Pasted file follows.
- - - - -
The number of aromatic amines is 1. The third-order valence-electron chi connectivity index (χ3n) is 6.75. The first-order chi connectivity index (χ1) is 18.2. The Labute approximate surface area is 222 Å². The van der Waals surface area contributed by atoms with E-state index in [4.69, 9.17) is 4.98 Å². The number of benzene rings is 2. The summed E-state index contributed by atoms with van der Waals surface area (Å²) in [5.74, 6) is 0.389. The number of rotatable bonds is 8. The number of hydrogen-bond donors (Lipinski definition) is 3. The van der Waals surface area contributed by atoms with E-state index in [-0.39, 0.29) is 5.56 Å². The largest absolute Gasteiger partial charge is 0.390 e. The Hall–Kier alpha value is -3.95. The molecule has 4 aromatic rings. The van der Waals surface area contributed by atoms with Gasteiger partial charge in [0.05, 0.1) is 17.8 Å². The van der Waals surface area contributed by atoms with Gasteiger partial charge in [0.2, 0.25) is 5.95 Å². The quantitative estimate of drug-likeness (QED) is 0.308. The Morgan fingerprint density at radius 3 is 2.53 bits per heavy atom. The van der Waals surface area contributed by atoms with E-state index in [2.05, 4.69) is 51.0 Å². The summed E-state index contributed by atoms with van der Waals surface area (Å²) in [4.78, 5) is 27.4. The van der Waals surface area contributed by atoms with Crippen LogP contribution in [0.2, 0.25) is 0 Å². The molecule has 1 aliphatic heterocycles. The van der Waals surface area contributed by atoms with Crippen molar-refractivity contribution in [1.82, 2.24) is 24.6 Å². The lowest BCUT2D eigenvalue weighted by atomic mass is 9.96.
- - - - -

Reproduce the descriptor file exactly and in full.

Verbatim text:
The number of aromatic amines is 1. The third-order valence-electron chi connectivity index (χ3n) is 6.75. The first-order chi connectivity index (χ1) is 18.2. The Labute approximate surface area is 222 Å². The van der Waals surface area contributed by atoms with E-state index in [4.69, 9.17) is 4.98 Å². The number of benzene rings is 2. The summed E-state index contributed by atoms with van der Waals surface area (Å²) in [5.74, 6) is 0.389. The number of rotatable bonds is 8. The number of hydrogen-bond donors (Lipinski definition) is 3. The van der Waals surface area contributed by atoms with E-state index in [-0.39, 0.29) is 5.56 Å². The largest absolute Gasteiger partial charge is 0.390 e. The Hall–Kier alpha value is -3.95. The molecule has 4 aromatic rings. The van der Waals surface area contributed by atoms with Gasteiger partial charge in [0.05, 0.1) is 17.8 Å². The van der Waals surface area contributed by atoms with Gasteiger partial charge in [0.2, 0.25) is 5.95 Å². The quantitative estimate of drug-likeness (QED) is 0.308. The Morgan fingerprint density at radius 3 is 2.53 bits per heavy atom. The van der Waals surface area contributed by atoms with E-state index in [2.05, 4.69) is 51.0 Å². The summed E-state index contributed by atoms with van der Waals surface area (Å²) in [4.78, 5) is 27.4. The van der Waals surface area contributed by atoms with Crippen LogP contribution in [0.2, 0.25) is 0 Å². The molecule has 1 aliphatic heterocycles. The van der Waals surface area contributed by atoms with Crippen molar-refractivity contribution in [1.82, 2.24) is 24.6 Å². The lowest BCUT2D eigenvalue weighted by atomic mass is 9.96.